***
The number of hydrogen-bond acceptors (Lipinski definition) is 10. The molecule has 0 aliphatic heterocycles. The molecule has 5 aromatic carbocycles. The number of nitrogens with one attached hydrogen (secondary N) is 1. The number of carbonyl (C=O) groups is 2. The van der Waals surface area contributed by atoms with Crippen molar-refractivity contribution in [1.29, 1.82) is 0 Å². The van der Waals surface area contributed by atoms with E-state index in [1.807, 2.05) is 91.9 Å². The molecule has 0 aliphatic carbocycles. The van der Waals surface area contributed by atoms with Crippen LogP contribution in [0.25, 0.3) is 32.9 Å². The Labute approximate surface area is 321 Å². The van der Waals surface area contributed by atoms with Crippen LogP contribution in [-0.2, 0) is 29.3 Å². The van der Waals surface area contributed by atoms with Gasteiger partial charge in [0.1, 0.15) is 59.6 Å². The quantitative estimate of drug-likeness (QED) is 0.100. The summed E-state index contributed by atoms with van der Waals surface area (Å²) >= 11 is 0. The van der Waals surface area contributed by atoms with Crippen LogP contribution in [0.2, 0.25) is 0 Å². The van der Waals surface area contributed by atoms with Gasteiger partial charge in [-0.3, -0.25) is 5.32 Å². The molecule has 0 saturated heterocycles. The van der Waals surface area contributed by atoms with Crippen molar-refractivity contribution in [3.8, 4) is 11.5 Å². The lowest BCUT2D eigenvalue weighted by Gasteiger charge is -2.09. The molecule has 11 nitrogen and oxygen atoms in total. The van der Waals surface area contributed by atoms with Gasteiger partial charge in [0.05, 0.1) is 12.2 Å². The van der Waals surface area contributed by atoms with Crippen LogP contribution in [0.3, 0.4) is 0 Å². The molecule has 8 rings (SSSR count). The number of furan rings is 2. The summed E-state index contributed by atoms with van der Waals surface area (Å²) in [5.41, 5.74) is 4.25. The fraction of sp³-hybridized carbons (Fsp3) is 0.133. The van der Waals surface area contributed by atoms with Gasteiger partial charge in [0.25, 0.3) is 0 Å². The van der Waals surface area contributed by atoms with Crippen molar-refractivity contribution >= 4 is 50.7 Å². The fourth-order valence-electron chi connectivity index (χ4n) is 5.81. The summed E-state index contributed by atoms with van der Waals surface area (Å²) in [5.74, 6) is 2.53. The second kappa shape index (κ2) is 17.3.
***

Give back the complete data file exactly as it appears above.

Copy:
The number of hydrogen-bond acceptors (Lipinski definition) is 10. The molecule has 0 aliphatic heterocycles. The molecule has 5 aromatic carbocycles. The number of nitrogens with one attached hydrogen (secondary N) is 1. The number of carbonyl (C=O) groups is 2. The van der Waals surface area contributed by atoms with Crippen molar-refractivity contribution in [1.29, 1.82) is 0 Å². The van der Waals surface area contributed by atoms with E-state index in [1.807, 2.05) is 91.9 Å². The molecule has 0 aliphatic carbocycles. The van der Waals surface area contributed by atoms with Crippen LogP contribution in [0.25, 0.3) is 32.9 Å². The Labute approximate surface area is 321 Å². The van der Waals surface area contributed by atoms with Crippen LogP contribution in [-0.2, 0) is 29.3 Å². The van der Waals surface area contributed by atoms with Gasteiger partial charge in [0.1, 0.15) is 59.6 Å². The quantitative estimate of drug-likeness (QED) is 0.100. The summed E-state index contributed by atoms with van der Waals surface area (Å²) >= 11 is 0. The van der Waals surface area contributed by atoms with Crippen LogP contribution in [0.2, 0.25) is 0 Å². The van der Waals surface area contributed by atoms with Gasteiger partial charge in [-0.3, -0.25) is 5.32 Å². The molecule has 0 saturated heterocycles. The van der Waals surface area contributed by atoms with Crippen molar-refractivity contribution in [3.8, 4) is 11.5 Å². The lowest BCUT2D eigenvalue weighted by Gasteiger charge is -2.09. The molecule has 11 nitrogen and oxygen atoms in total. The van der Waals surface area contributed by atoms with Gasteiger partial charge in [0.05, 0.1) is 12.2 Å². The van der Waals surface area contributed by atoms with Crippen LogP contribution in [0.3, 0.4) is 0 Å². The molecule has 8 rings (SSSR count). The number of furan rings is 2. The summed E-state index contributed by atoms with van der Waals surface area (Å²) in [5.41, 5.74) is 4.25. The fraction of sp³-hybridized carbons (Fsp3) is 0.133. The van der Waals surface area contributed by atoms with Gasteiger partial charge in [0.25, 0.3) is 0 Å². The van der Waals surface area contributed by atoms with Crippen molar-refractivity contribution >= 4 is 50.7 Å². The fourth-order valence-electron chi connectivity index (χ4n) is 5.81. The summed E-state index contributed by atoms with van der Waals surface area (Å²) in [5.74, 6) is 2.53. The second kappa shape index (κ2) is 17.3.